The second critical question is whether, even if it can be got through the Cabinet, it can be got through another place. As I see it, the purpose of an object clause is to place on the face of the Bill some of the commitments which have been made verbally to this House. I suggest that an object clause could go some way to calm the very reasonable fears and anxieties, particularly of noble Lords opposite and those on the Cross-Benches, which have been expressed in those speeches.

I believe that an object clause does not conflict with the Weatherill agreement. I also believe that in any business it is good practice to have an object clause. When that clause goes back to the other place I believe that it will help to clarify their views and thinking. Finally, I believe that an object clause will help the Government to get this Bill through by consensus, if that is what they want to do.

6 p.m.

Baroness Carnegy of Lour: I support Amendments Nos. 3, 4 or 5. They seem to do roughly the same thing. I did not speak on Second Reading partly because there were so many speakers and I was not quite sure whether I could stand the pace until three o'clock in the morning. To that extent I apologise to the House for not having taken part.

I hope that the Government will take very seriously the notion that there should be a purpose clause in this Bill of all Bills because there can be no justification whatsoever for doing anything to this House if it does not make it more legitimate and democratic and if it does not increase its independence and ability to scrutinise legislation and to hold the executive to account. That must be the purpose of a Bill such as this. If the Bill is not about that, I hope that it is not simply about the vindictive act of removing hereditary Peers because the Government believe that the Left-wing of their party does not like hereditary Peers. I do not believe that that is what they are trying to do; they are trying to improve this House. If the Government are doing that they must accept a purpose clause of this kind. This is a serious and important amendment. I hope that we shall not hear the Government say that they do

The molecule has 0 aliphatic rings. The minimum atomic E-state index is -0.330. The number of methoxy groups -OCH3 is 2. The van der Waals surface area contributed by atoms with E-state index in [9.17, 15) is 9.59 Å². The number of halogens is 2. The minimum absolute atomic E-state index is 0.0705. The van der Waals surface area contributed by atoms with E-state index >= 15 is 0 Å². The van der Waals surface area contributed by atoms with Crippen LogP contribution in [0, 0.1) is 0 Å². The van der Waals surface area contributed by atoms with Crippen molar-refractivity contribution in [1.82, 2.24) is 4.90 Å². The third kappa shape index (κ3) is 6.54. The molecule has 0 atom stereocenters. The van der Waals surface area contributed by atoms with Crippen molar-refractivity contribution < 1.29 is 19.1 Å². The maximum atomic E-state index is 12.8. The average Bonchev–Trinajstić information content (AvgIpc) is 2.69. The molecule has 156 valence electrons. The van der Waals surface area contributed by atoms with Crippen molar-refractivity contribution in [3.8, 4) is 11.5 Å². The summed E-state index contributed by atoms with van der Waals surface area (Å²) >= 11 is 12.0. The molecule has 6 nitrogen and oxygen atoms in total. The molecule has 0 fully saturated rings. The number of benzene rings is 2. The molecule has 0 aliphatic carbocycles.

20 Apr 1999 : Column 1066

not want a purpose clause of this kind because if they do they will be admitting something which I hope is not true.

Lord Bruce of Donington: I would like to deal briefly with Amendment No. 4. It seeks to insert, before the commencement of the Bill, what the noble Lord described as an "objects clause". The amendment states,

    "The purpose of this Act is to increase the independence of Parliament and to enhance its ability to scrutinise legislation and to hold the executive to account". I read the Bill as doing nothing of the kind. Its purpose is to abolish the hereditary peerage. The Bill seems to me to do that adequately. I have been in the party for a long time--namely, for the past 65 years--and since that time the objective of getting rid of the hereditary peers has always been on the cards. The Bill is quite simple and I do not see the need to argue with it.

There is another reason on which I am bound to address the Committee and it is intimately linked with the question of independence, which this Bill does not affect. I sincerely hope that your Lordships' House will give this Bill a speedy passage and that it will reach the statute book with the minimum of delay. But it should not be done with any illusion that it is enhancing the independence of Parliament.

We shall spend hours and hours discussing this Bill and while doing so the independence of the English Parliament is disappearing week by week. To me the language of priorities is the religion of socialism, which is how I came into the party to begin with. As regards the independence of Parliament this Bill has no relevance at all. It has no relevance to the real priorities that need to be addressed in our country. Every week at least two pieces of European legislation go through Parliament without scrutiny by the scrutiny committees in either House; without even the Government reading them or the Prime Minister knowing about them. Such legislation goes through week after week.

Parliamentary reform in its broadest sense is dealt with in the Government's very good memorandum on the subject. I sincerely hope that we proceed with sufficient speed, particularly with modernising the regulations and the scrutiny machinery, with the bureaucracy being required to inform people of the truth instead of trying to pull the wool over their eyes. If that is done quickly it may well be worth while.